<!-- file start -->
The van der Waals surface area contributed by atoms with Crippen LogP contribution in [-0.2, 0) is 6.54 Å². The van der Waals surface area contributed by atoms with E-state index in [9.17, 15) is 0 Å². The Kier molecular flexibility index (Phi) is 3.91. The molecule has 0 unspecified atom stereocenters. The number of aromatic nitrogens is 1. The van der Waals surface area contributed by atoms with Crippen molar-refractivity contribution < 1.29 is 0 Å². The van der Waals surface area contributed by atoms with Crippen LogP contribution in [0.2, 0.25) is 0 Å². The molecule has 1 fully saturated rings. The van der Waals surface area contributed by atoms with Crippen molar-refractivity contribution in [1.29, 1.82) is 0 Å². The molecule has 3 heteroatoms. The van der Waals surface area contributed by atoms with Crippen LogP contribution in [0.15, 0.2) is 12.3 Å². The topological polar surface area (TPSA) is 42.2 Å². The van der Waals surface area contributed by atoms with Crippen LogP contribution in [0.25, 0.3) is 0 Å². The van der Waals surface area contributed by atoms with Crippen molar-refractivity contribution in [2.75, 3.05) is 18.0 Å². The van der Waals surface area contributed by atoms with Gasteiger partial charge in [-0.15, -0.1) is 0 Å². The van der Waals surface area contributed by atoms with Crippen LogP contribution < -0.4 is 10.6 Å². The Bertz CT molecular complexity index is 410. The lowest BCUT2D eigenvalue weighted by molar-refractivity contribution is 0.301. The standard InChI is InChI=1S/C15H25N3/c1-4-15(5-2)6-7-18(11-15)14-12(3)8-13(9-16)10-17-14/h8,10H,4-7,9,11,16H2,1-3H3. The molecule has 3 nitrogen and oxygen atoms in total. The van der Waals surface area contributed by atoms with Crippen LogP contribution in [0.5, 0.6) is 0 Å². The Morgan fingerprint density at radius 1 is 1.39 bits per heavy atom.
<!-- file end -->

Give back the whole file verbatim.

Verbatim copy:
The van der Waals surface area contributed by atoms with Crippen LogP contribution in [-0.2, 0) is 6.54 Å². The van der Waals surface area contributed by atoms with E-state index in [9.17, 15) is 0 Å². The Kier molecular flexibility index (Phi) is 3.91. The molecule has 0 unspecified atom stereocenters. The number of aromatic nitrogens is 1. The van der Waals surface area contributed by atoms with Crippen molar-refractivity contribution < 1.29 is 0 Å². The van der Waals surface area contributed by atoms with Crippen LogP contribution in [0.2, 0.25) is 0 Å². The molecule has 1 fully saturated rings. The van der Waals surface area contributed by atoms with Crippen molar-refractivity contribution in [1.29, 1.82) is 0 Å². The molecule has 3 heteroatoms. The van der Waals surface area contributed by atoms with Crippen LogP contribution in [0.15, 0.2) is 12.3 Å². The topological polar surface area (TPSA) is 42.2 Å². The van der Waals surface area contributed by atoms with Crippen LogP contribution in [0.25, 0.3) is 0 Å². The van der Waals surface area contributed by atoms with Crippen molar-refractivity contribution in [2.75, 3.05) is 18.0 Å². The van der Waals surface area contributed by atoms with Gasteiger partial charge in [-0.15, -0.1) is 0 Å². The van der Waals surface area contributed by atoms with Crippen LogP contribution < -0.4 is 10.6 Å². The Bertz CT molecular complexity index is 410. The lowest BCUT2D eigenvalue weighted by molar-refractivity contribution is 0.301. The standard InChI is InChI=1S/C15H25N3/c1-4-15(5-2)6-7-18(11-15)14-12(3)8-13(9-16)10-17-14/h8,10H,4-7,9,11,16H2,1-3H3. The molecule has 3 nitrogen and oxygen atoms in total. The van der Waals surface area contributed by atoms with Crippen LogP contribution in [0.5, 0.6) is 0 Å². The Morgan fingerprint density at radius 1 is 1.39 bits per heavy atom.